Wayfair employees are walking out today to protest the furniture company’s contacts with the contractors running child internment camps on the border. Wayfair workers learned that the company placed a $200,000 furniture order with BCFS, a federal contractor that runs immigrant detention camps, for a facility housing 3,000 migrant children legally seeking asylum in the United States. Last week, investigators revealed horrifying conditions at the border patrol facilities holding migrant children. After employees raised concerns, Wayfair management announced that it would sell to any paying customer “acting within the laws” (the letter does not appear to mention lawsuits challenging prolonged detention of migrant children and conditions in the internment camps under federal law and the landmark Flores Agreement). Wayfair workers aren’t the only ones protesting their companies’ ties to immigration enforcement: Microsoft, Salesforce, and Google employees protested their companies’ ties to ICE, CBP, and DHS last summer.

Today, Congressional Democrats will introduce legislation to guarantee government employees the right to unionize. America’s nearly 21 million federal, state, and local government employees are excluded from the collective bargaining rights codified by the federal National Labor Relations Act. States can extend collective bargaining rights to public-sector employees, but many do not. According to Vox, bill sponsors Senator Mazie Hirono (D-HI) and Rep. Matt Cartwright (D-PA) consider the bill a direct response to Janus v. AFSCME, last year’s Supreme Court decision banning mandatory fair-share fees in public sector union contracts. (Read OnLabor’s coverage of Janus here). The legislation also comes on the heels of resurgent organizing by public-sector employees, including the wildcat teachers’ strikes which swept red states last summer and federal workers’ threatened walk-outs which brought the country’s longest government shutdown to an end this January.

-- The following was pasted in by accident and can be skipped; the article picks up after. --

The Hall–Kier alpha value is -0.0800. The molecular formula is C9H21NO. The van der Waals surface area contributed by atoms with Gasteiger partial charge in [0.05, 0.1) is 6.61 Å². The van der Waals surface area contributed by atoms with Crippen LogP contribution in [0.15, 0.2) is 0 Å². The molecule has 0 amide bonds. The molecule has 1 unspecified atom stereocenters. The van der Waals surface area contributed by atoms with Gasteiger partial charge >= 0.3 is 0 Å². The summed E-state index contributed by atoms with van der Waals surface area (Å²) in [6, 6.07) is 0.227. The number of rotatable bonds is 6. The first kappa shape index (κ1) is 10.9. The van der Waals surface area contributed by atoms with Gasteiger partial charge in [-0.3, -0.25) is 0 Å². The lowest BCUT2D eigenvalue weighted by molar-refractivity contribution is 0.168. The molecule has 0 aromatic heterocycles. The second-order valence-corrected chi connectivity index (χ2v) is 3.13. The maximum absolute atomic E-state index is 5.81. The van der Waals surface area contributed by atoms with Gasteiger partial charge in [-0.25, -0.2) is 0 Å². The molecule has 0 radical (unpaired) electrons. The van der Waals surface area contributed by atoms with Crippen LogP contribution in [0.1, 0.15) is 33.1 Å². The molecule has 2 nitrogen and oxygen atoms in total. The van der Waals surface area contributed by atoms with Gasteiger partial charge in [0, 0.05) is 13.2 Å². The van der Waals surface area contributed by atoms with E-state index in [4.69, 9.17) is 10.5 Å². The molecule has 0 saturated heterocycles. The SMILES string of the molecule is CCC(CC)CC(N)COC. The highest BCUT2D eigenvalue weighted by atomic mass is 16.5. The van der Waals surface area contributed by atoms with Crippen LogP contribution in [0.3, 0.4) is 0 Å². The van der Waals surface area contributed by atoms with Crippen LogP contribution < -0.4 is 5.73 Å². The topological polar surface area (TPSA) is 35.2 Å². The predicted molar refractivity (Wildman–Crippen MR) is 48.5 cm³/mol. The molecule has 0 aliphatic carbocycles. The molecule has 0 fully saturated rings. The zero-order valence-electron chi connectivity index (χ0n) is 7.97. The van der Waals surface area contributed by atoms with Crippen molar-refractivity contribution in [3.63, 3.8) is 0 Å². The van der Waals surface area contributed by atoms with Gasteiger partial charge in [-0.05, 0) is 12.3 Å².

Last night, public defender Tiffany Cabán declared victory in a stunning, long-shot campaign to become the new District Attorney of Queens, New York—a borough of 2.3 million people. Cabán’s insurgent campaign against the powerful Queens political machine gained widespread attention for her commitment to becoming a “decarceral prosecutor” in the mold of Philadelphia D.A. Larry Krasner and Boston D.A. Rachel Rollins. Cabán’s central campaign promises included decriminalizing sex work and ending cash bail; she will be the first District Attorney nationwide to decriminalize sex work. Cabán’s win is another victory for the increasingly mainstream decriminalization movement, which is also fighting for legislation to decriminalize sex work statewide.

Google sent an internal memo to employees warning that it will consider any employee who protests the company while representing Google in the Pride Parade to be in violation of its code of conduct. The memo was sent after employees marching with Google made plans to protest by carrying signs or shirts protesting Google’s policies for content moderation, which came under fire this month for facilitating anti-LGBTQ and racist harassment. Employees would be allowed to protest Google at Pride—but not if they marched with the corporate contingent. Experts told Bloomberg that the decision may violate federal labor law’s protecting workplace organizing and a California law protecting employee’s political activities.

In a new piece in the Prospect, Sanjukta Paula writes that anti-trust law, originally meant to constrain corporate power, has become its friend—enabling corporate consolidation while restricting worker organizing for better wages and condition.